Oil prices rose in Asia today after the United States reported a large decline in its crude inventories, indicating strong demand in the world’s biggest economy.

US benchmark West Texas Intermediate for delivery in September was up two cents at $103.14 a barrel in mid-morning trade, while Brent crude climbed eight cents to $108.11.

The US Energy Information Administration said inventories fell four million barrels in the week ending July 18.

That marked the fourth weekly decline in a row and was far bigger than the 2.5 million-barrel drop forecast by analysts.

The report also showed stocks at Cushing, Oklahoma, the biggest oil storage hub in the US, dropped 1.5 million barrels.

A fall in the inventories is typically a sign of stronger demand and is positive news for prices.

The US is currently in its summer driving season when Americans take to the road for their holidays, lifting demand for petrol.

“WTI price received support from the Energy Information Administration report, which revealed that the inventory of crude fell more than what was forecasted,” said Sanjeev Gupta, head of the Asia-Pacific Oil & Gas practice at professional services firm EY.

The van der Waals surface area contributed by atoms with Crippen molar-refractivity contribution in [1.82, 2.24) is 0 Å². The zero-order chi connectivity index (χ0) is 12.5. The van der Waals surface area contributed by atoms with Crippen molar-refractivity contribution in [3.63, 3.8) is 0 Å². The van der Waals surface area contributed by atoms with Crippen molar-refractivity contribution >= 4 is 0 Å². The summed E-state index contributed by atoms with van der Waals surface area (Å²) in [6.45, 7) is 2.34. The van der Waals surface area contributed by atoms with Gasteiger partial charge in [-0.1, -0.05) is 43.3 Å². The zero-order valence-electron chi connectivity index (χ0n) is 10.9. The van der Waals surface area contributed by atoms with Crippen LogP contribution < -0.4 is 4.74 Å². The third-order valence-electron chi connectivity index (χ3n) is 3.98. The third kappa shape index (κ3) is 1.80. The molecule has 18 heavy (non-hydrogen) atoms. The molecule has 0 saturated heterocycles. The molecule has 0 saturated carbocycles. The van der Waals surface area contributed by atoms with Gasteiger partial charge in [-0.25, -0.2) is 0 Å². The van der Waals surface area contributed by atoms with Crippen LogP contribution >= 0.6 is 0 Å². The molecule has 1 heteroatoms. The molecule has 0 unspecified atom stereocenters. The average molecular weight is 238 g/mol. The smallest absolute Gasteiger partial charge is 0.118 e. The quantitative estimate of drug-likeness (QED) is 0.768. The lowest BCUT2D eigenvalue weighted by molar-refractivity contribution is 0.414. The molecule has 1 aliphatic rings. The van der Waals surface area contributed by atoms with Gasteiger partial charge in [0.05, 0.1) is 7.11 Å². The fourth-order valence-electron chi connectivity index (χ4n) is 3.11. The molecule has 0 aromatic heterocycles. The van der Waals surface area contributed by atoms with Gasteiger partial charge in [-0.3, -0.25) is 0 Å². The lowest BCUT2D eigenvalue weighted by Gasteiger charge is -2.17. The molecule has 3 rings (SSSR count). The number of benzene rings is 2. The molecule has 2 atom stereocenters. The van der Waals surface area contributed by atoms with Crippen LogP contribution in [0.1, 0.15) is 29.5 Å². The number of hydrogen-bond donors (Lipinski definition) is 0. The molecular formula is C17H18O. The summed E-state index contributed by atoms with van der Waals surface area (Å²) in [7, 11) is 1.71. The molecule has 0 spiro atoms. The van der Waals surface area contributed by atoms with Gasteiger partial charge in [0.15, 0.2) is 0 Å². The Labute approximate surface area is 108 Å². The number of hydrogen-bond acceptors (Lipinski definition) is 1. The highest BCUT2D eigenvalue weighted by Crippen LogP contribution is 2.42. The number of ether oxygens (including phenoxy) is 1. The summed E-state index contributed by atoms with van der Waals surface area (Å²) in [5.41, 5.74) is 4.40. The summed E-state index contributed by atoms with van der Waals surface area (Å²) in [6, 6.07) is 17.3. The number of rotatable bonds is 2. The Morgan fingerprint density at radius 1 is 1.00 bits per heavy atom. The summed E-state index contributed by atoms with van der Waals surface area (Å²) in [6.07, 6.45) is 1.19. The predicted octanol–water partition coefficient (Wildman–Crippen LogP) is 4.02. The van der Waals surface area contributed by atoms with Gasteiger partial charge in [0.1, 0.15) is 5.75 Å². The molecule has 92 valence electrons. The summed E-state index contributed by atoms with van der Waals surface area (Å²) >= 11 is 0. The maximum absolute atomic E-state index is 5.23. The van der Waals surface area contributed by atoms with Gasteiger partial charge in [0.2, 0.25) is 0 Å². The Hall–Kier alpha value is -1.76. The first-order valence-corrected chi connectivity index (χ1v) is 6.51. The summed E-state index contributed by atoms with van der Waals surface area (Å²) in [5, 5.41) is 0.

With concerns over the fallout from the downing of a Malaysian airliner in Ukraine easing, traders are keeping an eye over the Israeli ground and air assault against Hamas militants in Gaza as well as fighting in North African oil producer Libya.

The General National Congress, which has governed violence-wracked Libya since dictator Moamer Kadhafi’s overthrow, said yesterday it will hand over legislative power to a newly elected parliament on August 4.

But hopes that the announcement would signal an end to fighting among rival factions were dashed as a more than week-long battle intensified for control of Tripoli airport.